Shirley, You Jest?

A Brilliant Score Nearly Saves a Bonkers Quasi-Biopic


Part biopic, part thriller, part unintentionally hilarious accents, Shirley is somehow not as good as the sum of its parts.

I’m by no means a disciple of the Church of Shirley Jackson, which is a religion I just invented for non-tax evasion purposes—suck it, Xenu! However, I’ve read enough of the Gothic author to know she doesn’t deserve a paint-by-numbers biopic, unless all the paint is black. Appropriately, although centered in facts about the real-life author, Shirley is actually screenwriter Sarah Gubbins’s adaptation of a novel by Susan Scarf Merrell, who inarguably has the coziest author name ever.

Director Josephine Decker’s ambitiously weird film is a hodgepodge of semi-obvious motifs, disorienting narratives, and accents that dare you repeatedly not to laugh at them. In a truly odd turn of events, Shirley somehow feels less than the sum of its parts, all of which are individually quite good, save for Elisabeth Moss’s goofy whispering. Like twine tightly wrapped around a package poised to vomit its contents, the score by Tamar-kali does all it can to keep things bound together, although the film does finally ‘splode about three quarters of the way through.

What passes as a narrative here is that Shirley Jackson (Moss) and her gaslighting adulterer of a husband, Stanley Hyman (Michael Stuhlbarg), take in a young couple, Rose (Odessa Young) and Fred Nemser (Logan Lerman). Jackson and Hyman dance the “Who’s Afraid of Virginia Woolf” fandango, while the Nemsers awkwardly sway along. Fred is a nondescript professor/sycophant cringing in Hyman’s superior academic shadow, while Rose begins kinda working with Jackson on her novel about the mysterious disappearance of a young woman.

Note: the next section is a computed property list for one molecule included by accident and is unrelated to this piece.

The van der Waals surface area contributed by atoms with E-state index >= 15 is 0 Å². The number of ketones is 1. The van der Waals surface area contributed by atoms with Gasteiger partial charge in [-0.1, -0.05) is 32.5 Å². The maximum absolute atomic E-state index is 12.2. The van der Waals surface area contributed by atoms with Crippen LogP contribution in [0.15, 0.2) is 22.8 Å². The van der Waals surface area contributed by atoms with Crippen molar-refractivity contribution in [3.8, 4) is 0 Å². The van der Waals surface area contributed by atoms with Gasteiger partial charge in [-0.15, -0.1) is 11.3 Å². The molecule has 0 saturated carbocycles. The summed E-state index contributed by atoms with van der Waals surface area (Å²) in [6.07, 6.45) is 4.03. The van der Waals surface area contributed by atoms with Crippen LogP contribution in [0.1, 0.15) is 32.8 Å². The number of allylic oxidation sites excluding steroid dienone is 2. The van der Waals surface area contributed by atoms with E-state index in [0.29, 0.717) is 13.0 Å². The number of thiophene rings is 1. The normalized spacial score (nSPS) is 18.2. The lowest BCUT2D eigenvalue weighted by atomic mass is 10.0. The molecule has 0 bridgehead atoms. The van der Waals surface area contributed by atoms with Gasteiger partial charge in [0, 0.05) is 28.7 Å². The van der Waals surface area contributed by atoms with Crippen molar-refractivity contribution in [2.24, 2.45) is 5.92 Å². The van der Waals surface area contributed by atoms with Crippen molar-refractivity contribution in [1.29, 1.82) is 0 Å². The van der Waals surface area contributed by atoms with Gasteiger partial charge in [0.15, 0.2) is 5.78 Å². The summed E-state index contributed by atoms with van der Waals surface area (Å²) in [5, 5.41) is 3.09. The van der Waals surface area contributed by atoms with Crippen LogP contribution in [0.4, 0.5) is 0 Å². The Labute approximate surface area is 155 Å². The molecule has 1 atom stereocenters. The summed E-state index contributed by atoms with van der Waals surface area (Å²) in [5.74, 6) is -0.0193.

Moss can usually be counted on to deliver exceptional melodrama. At least, more than she can be relied on to reconcile her religion, which is often criticized for cruel mistreatment of women, and her choice of projects, which often expose the cruel mistreatment of women. Sadly, she overshoots the howling moon here, imbibing too heavily of a nondescript and silly accent and overplaying intimate moments as near parody. Unless that was the idea…

Here’s the confusing part: The film is heavy-handed and tonally inconsistent, poised somewhere between a thriller that bares its teeth but never sinks them in and a portrait of the banal brutality of 50s/60s gender roles. So why is it almost funny sometimes? Is that intentional? That’s where the music (maybe) comes in.

Tamar-kali’s score is heavenly plinky-plunky and pretty creepy. It’s also richly beautiful and flat-out playful at times. It is as if she almost invites a reading of the film that is more satirical than literal. It is captivating beyond what the movie itself offers, to the point where the music alone seems to present a better magically realistic quasi-biopic of Shirley Jackson than the film itself does.

I wish I liked Shirley better. The brazen, bold weirdness of the film makes me want to root for it. The core thematic element that condemns masculine domination of artistic spaces is great. The music is—it cannot be stressed enough—divine. But it never gels, never coalesces into something comprehensively engrossing, only a commendable misfire that is seemingly the fault of no one other than Moss’s voice coach. Maybe just crack open Jackson’s writing instead?

Grade = C-

Other Critical Voices to Consider on Shirley


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